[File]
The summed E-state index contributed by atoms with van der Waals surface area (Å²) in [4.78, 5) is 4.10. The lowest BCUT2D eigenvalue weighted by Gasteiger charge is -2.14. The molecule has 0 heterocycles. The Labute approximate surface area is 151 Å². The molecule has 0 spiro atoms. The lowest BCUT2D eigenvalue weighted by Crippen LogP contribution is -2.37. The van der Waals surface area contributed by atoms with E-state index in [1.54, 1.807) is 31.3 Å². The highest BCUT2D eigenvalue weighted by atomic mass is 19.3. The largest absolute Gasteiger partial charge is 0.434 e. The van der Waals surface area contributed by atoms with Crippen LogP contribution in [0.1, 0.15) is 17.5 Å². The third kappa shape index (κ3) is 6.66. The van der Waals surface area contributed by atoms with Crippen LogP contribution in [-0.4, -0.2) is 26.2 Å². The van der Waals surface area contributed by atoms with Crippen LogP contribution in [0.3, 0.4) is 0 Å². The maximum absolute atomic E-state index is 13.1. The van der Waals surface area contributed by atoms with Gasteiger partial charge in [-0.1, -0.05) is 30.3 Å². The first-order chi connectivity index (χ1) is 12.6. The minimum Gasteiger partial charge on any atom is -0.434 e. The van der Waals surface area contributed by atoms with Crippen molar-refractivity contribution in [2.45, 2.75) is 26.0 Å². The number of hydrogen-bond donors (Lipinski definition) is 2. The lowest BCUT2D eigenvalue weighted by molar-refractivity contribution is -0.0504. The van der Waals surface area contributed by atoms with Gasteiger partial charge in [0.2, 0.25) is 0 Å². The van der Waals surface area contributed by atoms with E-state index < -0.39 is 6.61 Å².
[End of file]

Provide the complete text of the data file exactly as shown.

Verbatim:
The summed E-state index contributed by atoms with van der Waals surface area (Å²) in [4.78, 5) is 4.10. The lowest BCUT2D eigenvalue weighted by Gasteiger charge is -2.14. The molecule has 0 heterocycles. The Labute approximate surface area is 151 Å². The molecule has 0 spiro atoms. The lowest BCUT2D eigenvalue weighted by Crippen LogP contribution is -2.37. The van der Waals surface area contributed by atoms with E-state index in [1.54, 1.807) is 31.3 Å². The highest BCUT2D eigenvalue weighted by atomic mass is 19.3. The largest absolute Gasteiger partial charge is 0.434 e. The van der Waals surface area contributed by atoms with Crippen LogP contribution in [0.1, 0.15) is 17.5 Å². The third kappa shape index (κ3) is 6.66. The van der Waals surface area contributed by atoms with Crippen LogP contribution in [-0.4, -0.2) is 26.2 Å². The van der Waals surface area contributed by atoms with Crippen LogP contribution in [0.3, 0.4) is 0 Å². The maximum absolute atomic E-state index is 13.1. The van der Waals surface area contributed by atoms with Gasteiger partial charge in [-0.1, -0.05) is 30.3 Å². The first-order chi connectivity index (χ1) is 12.6. The minimum Gasteiger partial charge on any atom is -0.434 e. The van der Waals surface area contributed by atoms with Crippen molar-refractivity contribution in [2.45, 2.75) is 26.0 Å². The number of hydrogen-bond donors (Lipinski definition) is 2. The lowest BCUT2D eigenvalue weighted by molar-refractivity contribution is -0.0504. The van der Waals surface area contributed by atoms with Gasteiger partial charge in [0.2, 0.25) is 0 Å². The van der Waals surface area contributed by atoms with E-state index < -0.39 is 6.61 Å².